• Balancing work schedule. 

Speak to your employees about which hours suit them best and whether it’s having the same schedule or it being different each shift. It will give you an understanding as to what hours will make them more efficient and productive. Letting your employees work where they are comfortable can help a lot too. For example in retail; say your employee is incredible in one department but struggles/stressed in another, don’t throw them in the deep end. Speak to them as to how they feel about it and what support they need. Or another example for office-based work; is if your employee has options to be able to work from home/somewhere they feel more comfortable or go into the office. Speak to them about it, find out what is more efficient for them to get the work done or which will reduce their workplace stress. 


Overall as an employer, it is important to know your employees and make sure they are as comfortable and stable as possible. Doing so will increase workload efficiency and the environment you work in. Remember your employees are all different and handle things differently. One person’s strength may be different from another’s weakness. 


  • Don’t be afraid to speak up! 

This is a major point. Whether you speak to another employee or your employer, it’s nice to get it off your chest. Letting it build up and fester will only harm you more in the long term. 

  • Don’t be disheartened.

Feeling like this is normal and, as hard as it is, don’t let it bring you down (easier said than done, right?). But there are ways to go around not feeling like this and things in place to help you. 

  • Figure out what helps you.

Whether it’s talking about it or doing things differently. Don’t be afraid to try a new way to overcome challenges and obstacles. 

  • Take care of yourself.

Make sure to take the time off that you need, don’t be afraid to say no to overtime even if you may need that extra money. Your mental wellbeing is more important. Getting enough sleep, eating properly, and taking extra steps to alleviate mental health like making time for relaxing, spending time with friends/family will help you a lot.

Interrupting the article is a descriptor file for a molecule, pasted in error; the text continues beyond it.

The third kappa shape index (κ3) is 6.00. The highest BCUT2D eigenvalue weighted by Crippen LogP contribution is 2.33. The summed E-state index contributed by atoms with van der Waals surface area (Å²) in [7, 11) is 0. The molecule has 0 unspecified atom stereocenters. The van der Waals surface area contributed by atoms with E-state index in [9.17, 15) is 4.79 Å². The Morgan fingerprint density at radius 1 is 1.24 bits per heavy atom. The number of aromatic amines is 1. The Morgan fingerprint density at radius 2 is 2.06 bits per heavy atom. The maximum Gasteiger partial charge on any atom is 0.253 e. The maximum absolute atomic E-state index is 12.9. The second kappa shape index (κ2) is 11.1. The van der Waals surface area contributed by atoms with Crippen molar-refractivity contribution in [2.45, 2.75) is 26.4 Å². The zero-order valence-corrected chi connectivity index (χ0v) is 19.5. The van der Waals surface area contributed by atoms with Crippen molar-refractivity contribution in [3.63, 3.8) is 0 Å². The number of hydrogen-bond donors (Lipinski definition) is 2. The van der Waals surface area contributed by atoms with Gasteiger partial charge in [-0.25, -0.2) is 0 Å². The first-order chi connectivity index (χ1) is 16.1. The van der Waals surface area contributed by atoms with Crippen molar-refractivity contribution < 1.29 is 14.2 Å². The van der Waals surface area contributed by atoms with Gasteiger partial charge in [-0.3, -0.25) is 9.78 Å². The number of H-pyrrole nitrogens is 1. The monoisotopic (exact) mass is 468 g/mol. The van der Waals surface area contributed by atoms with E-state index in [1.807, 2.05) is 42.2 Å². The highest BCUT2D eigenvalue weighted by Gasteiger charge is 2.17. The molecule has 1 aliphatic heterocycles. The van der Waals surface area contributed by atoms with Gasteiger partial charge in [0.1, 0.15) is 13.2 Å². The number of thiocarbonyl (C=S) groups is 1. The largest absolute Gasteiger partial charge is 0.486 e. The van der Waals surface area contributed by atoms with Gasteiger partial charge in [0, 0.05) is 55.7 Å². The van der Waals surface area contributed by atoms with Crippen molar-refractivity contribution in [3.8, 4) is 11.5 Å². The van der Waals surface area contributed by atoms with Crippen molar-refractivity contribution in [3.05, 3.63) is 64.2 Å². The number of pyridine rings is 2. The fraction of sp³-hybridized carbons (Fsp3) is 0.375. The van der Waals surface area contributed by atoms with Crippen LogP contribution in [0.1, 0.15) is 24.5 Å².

• Recognising and accepting you are not okay.  

Learn to recognise the key signs of burn-out/mental health. This is normal so don’t feel like you are in the wrong for feeling this way. It’s more serious than you may think it is. Feeling mentally down can keep you from spending time with family or doing things that you love, it can even increase the risk for health issues. Figure out what it is that is making you feel this way, trying to do too much alone can drag you down. Think about what immediate changes you can make to stop feeling this way whether it be talking about it, cutting down workload/hours, or finding a distraction in something you love. You can take back control of your stress. Don’t let it consume you, set boundaries, and love yourself. 

I know I’ve gone into a lot about mental health talk rather than just burn-out but what you may not realise is that burn-out can provoke feelings of helplessness and depression.  I cannot stress this enough, communication helps more than you think. If you are mentally struggling and don’t feel like you have anyone to talk to or think it’s more serious and you need to reach out to a professional, contact your GP or click on the links below.  Or if you are unsure on what help you need you can visit the following websites for more information. 
Meg Wheller
Media Marketer, Spatial Quotient